In making the one decision that finally broke the proverbial camel’s back, Greece’s Prime Minister Antonis Samaras has all but handed power over to the opposition with his government’s decision to shut down one of the most noted and venerable modern Greek institutions.
The closing of ERT is more than Greeks can and should be able to handle and it was immediately evident when Greeks took to the streets en masse as soon as the announcement was made.
Already Pasok and the Democratic Left are making bids to halt the shutdown of the channel while it purportedly re-tools.
Greece’s daily Kathimerini reports that Samaras briefly mentioned to Pasok leader Eleftherios Venizelos and Democratic Left leader Fotis Kouvelis the possibility, stating that shutting down ERT might be the only way to meet the target set by the Troika of laying off 2000 civil servants by the summer.
Venizelos and Kouvelis were against such a plan according to a PASOK spokesperson. Unless some sort of compromise can be reached among the governing partners, this coalition is very much in danger of disintegrating.
ERT was created in 1938 and since then has been the voice of Greece, both inside the country and abroad. Like its counterpart BBC in the UK and PBS in the US, ERT is the personification of Greece; a voice for its culture, a salesman for its tourism, a window into Greece for compatriots abroad and a showcase for the diaspora in Greece itself.
Many of us who grew up in the Greek diaspora have memories of ERT as we summered with our relatives. That distinctive opening music to their nightly news always takes me back to my aunt’s rooftop in Pireaus and reminds me the memories, the smells and the sounds of an Athenian summer night. We were able to capture some of that back in our homes in North America when ERT started coming into our living rooms after the release of their satellite channel.
At least in my parents’ house it was always on in the background during Easter and Christmas, showcasing the traditions of the various parts of the country. From its Saturday afternoon old Greek movies where actors like Vlahopoulou, Vengos, and Illiopoulos came back to life to its sports broadcasting, this channel become one of the cornerstones of life in the Greek diaspora and a voice in Greece not influenced by profits and pleasing advertisers.
At this point though, still ERT tries to broadcast over the internet with people creating gateways for it to get its signal out.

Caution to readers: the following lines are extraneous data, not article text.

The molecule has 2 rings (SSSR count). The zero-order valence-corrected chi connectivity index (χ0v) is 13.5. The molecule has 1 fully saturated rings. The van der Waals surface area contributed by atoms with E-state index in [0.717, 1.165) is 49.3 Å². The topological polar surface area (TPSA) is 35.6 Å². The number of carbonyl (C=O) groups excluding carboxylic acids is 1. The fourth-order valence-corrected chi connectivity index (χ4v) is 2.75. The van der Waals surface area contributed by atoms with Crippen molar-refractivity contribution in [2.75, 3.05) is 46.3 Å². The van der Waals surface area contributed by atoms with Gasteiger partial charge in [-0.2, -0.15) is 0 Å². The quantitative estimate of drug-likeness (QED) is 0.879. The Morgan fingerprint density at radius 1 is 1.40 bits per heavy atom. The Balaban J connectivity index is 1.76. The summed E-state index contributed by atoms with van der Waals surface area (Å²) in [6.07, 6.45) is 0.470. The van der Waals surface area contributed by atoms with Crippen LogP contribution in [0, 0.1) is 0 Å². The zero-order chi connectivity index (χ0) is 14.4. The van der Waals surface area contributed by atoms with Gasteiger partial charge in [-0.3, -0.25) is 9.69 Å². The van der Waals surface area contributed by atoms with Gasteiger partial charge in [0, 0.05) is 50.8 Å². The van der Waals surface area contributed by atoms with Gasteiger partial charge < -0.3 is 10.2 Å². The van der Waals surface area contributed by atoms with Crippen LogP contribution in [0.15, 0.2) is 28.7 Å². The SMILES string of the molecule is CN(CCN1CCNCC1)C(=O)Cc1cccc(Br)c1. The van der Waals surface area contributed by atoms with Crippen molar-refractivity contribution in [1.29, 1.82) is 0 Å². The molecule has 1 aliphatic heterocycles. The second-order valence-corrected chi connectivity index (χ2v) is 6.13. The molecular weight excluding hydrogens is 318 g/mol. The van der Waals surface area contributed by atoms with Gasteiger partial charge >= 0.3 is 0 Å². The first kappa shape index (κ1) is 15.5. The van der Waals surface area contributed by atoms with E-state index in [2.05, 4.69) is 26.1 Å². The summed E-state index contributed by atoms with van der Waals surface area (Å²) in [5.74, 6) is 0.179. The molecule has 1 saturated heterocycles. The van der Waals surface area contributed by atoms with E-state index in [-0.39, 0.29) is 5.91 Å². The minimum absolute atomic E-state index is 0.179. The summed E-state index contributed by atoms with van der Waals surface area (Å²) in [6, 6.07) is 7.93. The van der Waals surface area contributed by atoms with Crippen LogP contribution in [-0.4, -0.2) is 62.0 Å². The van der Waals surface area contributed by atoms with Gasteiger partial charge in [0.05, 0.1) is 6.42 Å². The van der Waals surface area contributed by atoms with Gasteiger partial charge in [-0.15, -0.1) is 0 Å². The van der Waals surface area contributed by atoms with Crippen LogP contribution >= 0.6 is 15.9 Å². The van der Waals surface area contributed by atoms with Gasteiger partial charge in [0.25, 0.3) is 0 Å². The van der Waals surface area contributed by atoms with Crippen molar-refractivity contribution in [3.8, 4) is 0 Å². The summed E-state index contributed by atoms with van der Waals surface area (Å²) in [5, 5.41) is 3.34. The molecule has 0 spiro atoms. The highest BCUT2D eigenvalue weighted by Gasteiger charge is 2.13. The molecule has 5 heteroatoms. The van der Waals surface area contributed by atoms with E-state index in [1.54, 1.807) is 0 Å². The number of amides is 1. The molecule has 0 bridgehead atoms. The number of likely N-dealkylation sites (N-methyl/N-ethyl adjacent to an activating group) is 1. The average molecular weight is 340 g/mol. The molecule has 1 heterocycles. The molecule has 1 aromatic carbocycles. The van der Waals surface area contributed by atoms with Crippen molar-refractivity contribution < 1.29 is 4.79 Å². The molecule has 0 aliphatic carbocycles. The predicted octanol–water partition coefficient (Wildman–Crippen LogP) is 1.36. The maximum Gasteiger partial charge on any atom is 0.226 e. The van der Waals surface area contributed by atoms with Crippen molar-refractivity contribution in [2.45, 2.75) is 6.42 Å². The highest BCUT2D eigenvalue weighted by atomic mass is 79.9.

It’s a testament to what this channel means to Greeks all over the world. It’s not just a television network, it is Greece.
Given the place this institution holds, shutting down ERT is probably the biggest blow to the Greek psyche yet. This simply shows a government that, at this point, regards nothing as sacred in order to meet the targets set by the Troika. This is a government that doesn’t appreciate the soul of Greece, that intangible spirit that, no matter how hard things are, Greeks always exude.
No, none of that matters to the current government it seems, if it stands in the way of economic targets. While the people of Greece will put up with a lot, there are limits and I’m afraid the Samaras government has now reached that limit.
I fully expect Venizelos to pull out of the coalition – the opportunity presented for another bite at the proverbial apple is too great not to take advantage of. When elections do occur, the people of Greece will vote accordingly and I can bet that New Democracy will not be in power after the electoral dust settles.
I wonder how long before there’s a for sale sign in front of the Acropolis?
Editor’s note: Anthony Alexiou is the host of The Tony Alexiou Show, a weekly podcast and the author of The Fall of the Republican Party. He holds a Bachelor of Arts degree in Political Science from the University of Western Ontario and has worked towards a Master’s of Arts degree in Political Science and Public Administration from the University of North Texas. Anthony has started on his next book titled “Daddy, What’s a Republican?’ that should be released this fall.